Anglicans could lose new Iqaluit igloo church

Officials from the Anglican diocese of the Arctic say they are in a financial crisis after receivers for a bankrupt contractor asked for the outstanding bills on the new Iqaluit cathedral to be paid.

Bankrupt contractor asks for outstanding $3 million

Officials from the Anglican diocese of the Arctic say they are in a financial crisis after receivers for a bankrupt contractor asked for the outstanding bills on the new Iqaluit cathedral to be paid. (Vincent Desrosiers/CBC)

Officials from the Anglican diocese of the Arctic say they are in a financial crisis after receivers for a bankrupt contractor asked for the outstanding bills on the new Iqaluit cathedral to be paid.

"We risk losing our cathedral for the second time in a decade because Dowland's receiver is asking for a payment of outstanding Dowland bills," Bishop David Parsons at a press conference Monday.

The new St. Jude's cathedral, which opened last year, replaced a church destroyed by a deliberately set fire in 2005.

Its contractor, Dowland Construction, has gone bankrupt. The church still owes $3 million on the new cathedral.

"What we're sharing with you now is we don't have that money. The request that the receiver is making to us is unrealistic​," said Parsons. "The plan that we have is realistic. The ongoing fundraising was working, and ... we wish to continue with that plan.​"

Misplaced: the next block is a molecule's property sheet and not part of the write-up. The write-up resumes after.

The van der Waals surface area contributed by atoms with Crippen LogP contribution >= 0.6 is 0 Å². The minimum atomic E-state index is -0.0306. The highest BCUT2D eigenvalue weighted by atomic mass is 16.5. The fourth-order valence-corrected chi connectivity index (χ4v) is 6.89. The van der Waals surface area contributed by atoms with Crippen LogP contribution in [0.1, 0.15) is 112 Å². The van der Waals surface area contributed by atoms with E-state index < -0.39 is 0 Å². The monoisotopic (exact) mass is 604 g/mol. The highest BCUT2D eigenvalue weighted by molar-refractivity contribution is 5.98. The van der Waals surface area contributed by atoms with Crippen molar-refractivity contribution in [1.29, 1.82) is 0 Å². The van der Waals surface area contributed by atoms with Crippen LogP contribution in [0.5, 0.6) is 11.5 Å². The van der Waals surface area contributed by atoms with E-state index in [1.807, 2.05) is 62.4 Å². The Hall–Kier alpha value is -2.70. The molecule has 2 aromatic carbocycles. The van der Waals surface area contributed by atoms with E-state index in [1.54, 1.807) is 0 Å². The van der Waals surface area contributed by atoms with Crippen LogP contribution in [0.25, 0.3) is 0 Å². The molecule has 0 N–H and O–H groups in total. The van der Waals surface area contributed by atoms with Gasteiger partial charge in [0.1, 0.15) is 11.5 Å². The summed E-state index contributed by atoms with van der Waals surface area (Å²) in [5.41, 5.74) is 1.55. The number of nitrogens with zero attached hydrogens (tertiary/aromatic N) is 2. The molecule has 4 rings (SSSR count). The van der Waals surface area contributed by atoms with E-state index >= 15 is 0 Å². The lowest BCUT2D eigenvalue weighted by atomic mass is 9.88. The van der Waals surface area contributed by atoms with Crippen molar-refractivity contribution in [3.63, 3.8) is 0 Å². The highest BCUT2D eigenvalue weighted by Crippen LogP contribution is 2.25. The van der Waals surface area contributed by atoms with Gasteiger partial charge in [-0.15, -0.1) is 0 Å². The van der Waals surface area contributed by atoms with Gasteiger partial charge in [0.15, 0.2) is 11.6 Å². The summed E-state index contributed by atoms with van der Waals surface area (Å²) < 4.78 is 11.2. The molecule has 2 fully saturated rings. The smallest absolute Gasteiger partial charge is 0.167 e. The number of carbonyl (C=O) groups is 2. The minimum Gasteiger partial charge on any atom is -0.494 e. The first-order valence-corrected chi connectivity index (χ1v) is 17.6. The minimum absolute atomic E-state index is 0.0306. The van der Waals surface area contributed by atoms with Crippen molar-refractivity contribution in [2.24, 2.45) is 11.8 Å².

The cathedral is the hub of the Anglican diocese covering N.W.T., Nunavut and Nunavik.

Parishioner Rebeka Williams says she has faith that God will provide guidance.

"It's never going to close," she said. "I have a great big faith that it will never close."

Dowland Construction would not comment.

Church officials say they're looking at their legal options to avoid foreclosure.

Comments

To encourage thoughtful and respectful conversations, first and last names will appear with each submission to CBC/Radio-Canada's online communities (except in children and youth-oriented communities). Pseudonyms will no longer be permitted.

By submitting a comment, you accept that CBC has the right to reproduce and publish that comment in whole or in part, in any manner CBC chooses. Please note that CBC does not endorse the opinions expressed in comments. Comments on this story are moderated according to our Submission Guidelines. Comments are welcome while open. We reserve the right to close comments at any time.